Le Guess Who? Day Two: Wampire, Connan Mockasin, BRAIDS, and Forest Swords | Under the Radar Magazine Under the Radar | Music Blog for the Indie Music Magazine
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Wampire, Braids, Connan Mockasin, Forest Swords, Le Guess Who 2013: Day Two, Le Guess Who? 2013

Le Guess Who? Day Two: Wampire, Connan Mockasin, BRAIDS, and Forest Swords, November 29th, 2013

Dec 02, 2013 Photography by Laura Studarus Braids
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Let’s start with some SAT vocabulary: juxtaposition. The art of positioning two things together to create a strong contrast. See: Le Guess Who? festival. Every November/December 2007, friends and founders Bob van Heur and Johan Gijsen have transformed Utrecht, Netherlands into a music lover’s paradise. The setting? A stunning Dutch town that is celebrating its 2000th birthday. (Congratulations, you don’t look a day over 1500.) The music? A forward thinking blend of rock, pop, and electronic (which this year includes the likes of Yo La Tengo, DIANA, Neko Case, and Thao and the Get Down Stay Down). Fans of music and travel, we have planned your next winter vacation. (You’re welcome.)

While Under the Radar wasn’t able to attend the first day of events due to logistical conflicts, we dove headfirst into the second day (jetlag be damned) and saw impressive sets from Wampire, Connan Mockasin, BRAIDS, and Forest Swords.

Wampire opened up the evening at Tivoli, one of the city’s biggest venues. The final set of their European tour started out a big shaky, but as the band gradually found their footing, the songs of their dance/surf-pop debut Curiosity slowly begun to win over the amassing crowd. It is important to note: while fashion has never been my thing, the bassist’s amazing fringe jacket deserves a special mention.

Connan Mockasin took the stage next. It’s difficult to say if the New Zealander is either unaware of his awkward charm, or playing up his shy side for the benefit of the audience.

“We’re going to play a song and just see how it goes,” he told the audience. “If it’s too bad, we can let the next band go on.”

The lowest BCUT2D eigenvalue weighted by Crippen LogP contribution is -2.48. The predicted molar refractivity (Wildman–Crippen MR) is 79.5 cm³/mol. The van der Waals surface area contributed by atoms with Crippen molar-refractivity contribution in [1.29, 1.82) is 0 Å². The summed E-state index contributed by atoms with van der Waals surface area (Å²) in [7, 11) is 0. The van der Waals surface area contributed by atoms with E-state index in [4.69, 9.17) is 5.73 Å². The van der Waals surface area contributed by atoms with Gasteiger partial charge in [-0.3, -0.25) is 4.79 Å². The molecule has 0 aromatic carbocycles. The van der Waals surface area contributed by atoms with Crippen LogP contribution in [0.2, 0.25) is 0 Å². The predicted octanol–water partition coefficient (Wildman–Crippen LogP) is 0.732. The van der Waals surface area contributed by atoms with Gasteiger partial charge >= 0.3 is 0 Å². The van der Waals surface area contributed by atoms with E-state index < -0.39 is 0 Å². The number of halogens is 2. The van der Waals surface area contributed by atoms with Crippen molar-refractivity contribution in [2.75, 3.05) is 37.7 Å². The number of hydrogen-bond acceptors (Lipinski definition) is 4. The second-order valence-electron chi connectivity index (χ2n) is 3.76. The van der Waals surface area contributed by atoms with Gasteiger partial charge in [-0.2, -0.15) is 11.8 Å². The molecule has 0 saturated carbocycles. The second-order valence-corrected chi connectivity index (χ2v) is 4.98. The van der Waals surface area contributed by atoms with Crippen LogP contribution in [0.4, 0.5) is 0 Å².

It was a much better set than Mockasin might have anticipated. (Obviously.) The majority of the set, culled from Mockasin’s freshly released sophomore album, Caramel, relied on the art of the understatement. Mockasin came off like a spacey version of prince. (The result, he admitted, of smoking pot after an extended hiatus.) Despite a few awkward moments (at one point, in attempts to start a sing along to “I’m the Man, that Will Find You” he shouted “Show me what you’ve got Amsterdam!” much to the shock of audience and bandmates alike), his innate charm was evident in every note. Before the last song (a truncated version of “Forever Dolphin Love”) Mockasin spotted an old friend in the crowd, and pulled him on stage to join the band. Judging by the audience’s response at the gesture, Mockasin is well on his way to making a few more Dutch pals.

It was a stroll from Tivoli to Ekko, another of the festival’s main venues. But the trip (about fifteen minutes by foot) was part of the evening’s charms. Walk the same distance at SXSW, and you’re likely to be accosted by all manor of assorted riff raff. In Utrecht, as long as you’re okay with dodging the bicycles (The Dutch love their cycles. Picking out your ride from an overstuffed rack must be akin to finding a needle in a haystack), it’s a stunning walk, Think: the sound of the wind in the trees and moonlight reflecting off the canals. It isn’t just a music festival—it’s freaking poetry.

At Ekko, BRAIDS were just taking the stage. The Canadian band—lead by vocalist Raphaelle Standell-Preston—dabbled in levity with their debut album Native Speaker. But their set at Le Guess Who? was all about their significantly darker follow-up, Flourish//Perish. The beauty of Standell-Preston’s fairytale-like soprano was underscored by the dense layers of electronic beats, which at times recalled both BRAIDS side project Blue Hawaii, and Portishead.

Bringing the evening (at least my evening) to close was Forest Swords. The British duo played a heavy bass and laptop set, lit by a swirling pattern of lights. It was a haunting dance/drone mix—but alas, not one strong enough to overcoming mounting jetlag. And so, I called it a night on a day marked by an impressive number of high notes.

Check out a gallery of day two photos here.







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